NEW YORK (CNNMoney) -- It's time to get real about the debt ceiling.
U.S. borrowing is expected to soon reach its $14.3 trillion legal limit, and if the Treasury is to continue issuing bonds, Congress will need to increase the cap.
A number of lawmakers -- some of whom will speak at a Tea Party rally on Thursday -- have said they will not vote to increase the debt limit because it would be fiscally irresponsible.
But their rhetoric is misleading because it conflates two different things. There's raising the debt ceiling, which is a technical necessity. Then there is the country's actual debt problem, which is a political and policy matter.
Indeed, the debt problem won't be resolved -- and may even be made worse -- by not raising the ceiling.
Rep. Michele Bachmann has claimed that raising the debt ceiling would be "giving the Congress a license to keep on spending."
That's a little like saying that people who want to lose weight shouldn't buy a new refrigerator because it would give them license to eat more.
In fact, Congress gets its license to spend from its legislation, which creates ongoing commitments that the federal government must fund. And both parties are responsible for that legislation.
Even if Congress never approves another spending increase or tax cut, the debt ceiling will need to be raised repeatedly just so the country can continue meeting its obligations already on the books.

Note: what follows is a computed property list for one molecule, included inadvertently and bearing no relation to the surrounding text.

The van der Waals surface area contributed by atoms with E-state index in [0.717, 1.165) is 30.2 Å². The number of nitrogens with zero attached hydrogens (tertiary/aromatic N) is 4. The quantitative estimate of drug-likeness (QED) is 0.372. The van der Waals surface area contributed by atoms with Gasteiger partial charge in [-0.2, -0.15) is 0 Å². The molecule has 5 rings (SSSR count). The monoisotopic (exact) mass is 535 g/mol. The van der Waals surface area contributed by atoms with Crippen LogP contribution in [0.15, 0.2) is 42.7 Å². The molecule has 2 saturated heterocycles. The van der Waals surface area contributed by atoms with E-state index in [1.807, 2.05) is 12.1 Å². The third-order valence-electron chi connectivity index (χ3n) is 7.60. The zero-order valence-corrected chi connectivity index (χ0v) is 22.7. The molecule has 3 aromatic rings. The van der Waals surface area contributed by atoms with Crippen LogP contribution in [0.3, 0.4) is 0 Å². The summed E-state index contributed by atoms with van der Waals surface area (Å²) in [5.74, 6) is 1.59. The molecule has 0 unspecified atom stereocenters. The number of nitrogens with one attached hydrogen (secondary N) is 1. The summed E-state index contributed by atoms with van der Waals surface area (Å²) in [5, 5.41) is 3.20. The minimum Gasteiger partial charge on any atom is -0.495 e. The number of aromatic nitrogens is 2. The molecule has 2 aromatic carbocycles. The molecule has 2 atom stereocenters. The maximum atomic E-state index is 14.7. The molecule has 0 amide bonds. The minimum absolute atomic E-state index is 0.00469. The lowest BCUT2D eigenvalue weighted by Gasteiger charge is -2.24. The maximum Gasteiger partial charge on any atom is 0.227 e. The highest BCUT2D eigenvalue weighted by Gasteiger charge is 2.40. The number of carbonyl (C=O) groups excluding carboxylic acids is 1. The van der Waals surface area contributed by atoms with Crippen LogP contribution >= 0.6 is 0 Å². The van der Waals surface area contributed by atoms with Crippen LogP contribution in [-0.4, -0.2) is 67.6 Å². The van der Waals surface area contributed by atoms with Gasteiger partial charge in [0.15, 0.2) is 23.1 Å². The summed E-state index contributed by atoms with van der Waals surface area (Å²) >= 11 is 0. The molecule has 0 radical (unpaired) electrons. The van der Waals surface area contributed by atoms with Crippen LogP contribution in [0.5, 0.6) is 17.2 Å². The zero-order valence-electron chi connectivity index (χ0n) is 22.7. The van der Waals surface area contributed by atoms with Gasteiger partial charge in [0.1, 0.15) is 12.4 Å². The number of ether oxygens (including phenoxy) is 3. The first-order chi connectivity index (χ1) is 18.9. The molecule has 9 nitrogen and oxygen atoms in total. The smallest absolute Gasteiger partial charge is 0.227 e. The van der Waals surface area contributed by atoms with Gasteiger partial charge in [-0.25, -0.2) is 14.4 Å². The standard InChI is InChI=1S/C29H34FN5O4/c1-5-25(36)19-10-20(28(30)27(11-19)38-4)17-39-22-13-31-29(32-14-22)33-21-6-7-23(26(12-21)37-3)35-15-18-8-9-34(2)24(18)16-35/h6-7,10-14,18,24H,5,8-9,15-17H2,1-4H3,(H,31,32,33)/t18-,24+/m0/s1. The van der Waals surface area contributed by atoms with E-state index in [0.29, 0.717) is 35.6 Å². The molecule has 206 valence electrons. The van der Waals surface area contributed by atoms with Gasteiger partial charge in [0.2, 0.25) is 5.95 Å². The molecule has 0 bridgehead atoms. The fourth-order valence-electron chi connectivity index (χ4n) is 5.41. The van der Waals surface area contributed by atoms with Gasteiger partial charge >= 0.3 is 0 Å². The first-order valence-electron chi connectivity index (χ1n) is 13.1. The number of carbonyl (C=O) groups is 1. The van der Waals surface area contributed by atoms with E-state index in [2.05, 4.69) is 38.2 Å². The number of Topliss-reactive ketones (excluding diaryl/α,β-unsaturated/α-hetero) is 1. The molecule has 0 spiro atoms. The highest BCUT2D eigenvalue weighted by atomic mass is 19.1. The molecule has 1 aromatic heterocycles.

Raising the ceiling is also not a failure of leadership, as President Obama asserted when he was a senator.
The real failure of leadership has been the perpetual willingness by both Democrats and Republicans to say "yes" to spending and tax cuts -- all of which add considerably to the country's debt when they are not paid for.
Lastly, raising the ceiling does not have to mean "putting off the tough decisions until after the next election," as Sen. Marco Rubio wrote in the Wall Street Journal on Wednesday.
If they have the political will, lawmakers can tackle any issue they want whenever they want. And mustering that political will may mean sacrificing popularity and accepting compromises. That's the price real leaders pay.
Of course, there is a growing bipartisan consensus on Capitol Hill that the country's long-term fiscal situation is rather less than awesome and needs to be addressed.
But trying to force the discussion by holding the debt ceiling hostage to everyone's favorite fiscal demand -- no matter how smart the demand may be -- is a dysfunctional way to govern.
It's dysfunctional because it risks creating difficult situations that will make the debt situation worse, such as:
-- debt and cash management problems for Treasury, according to a recent report from the Government Accountability Office;
-- a rattled bond market, which can increase future borrowing costs;
-- draconian cuts or tax hikes if the ceiling isn't raised, $738 billion worth this year alone according to the Congressional Research Service.
And that would undermine the worthy goals of anyone who professes to worry about the country's fiscal course.
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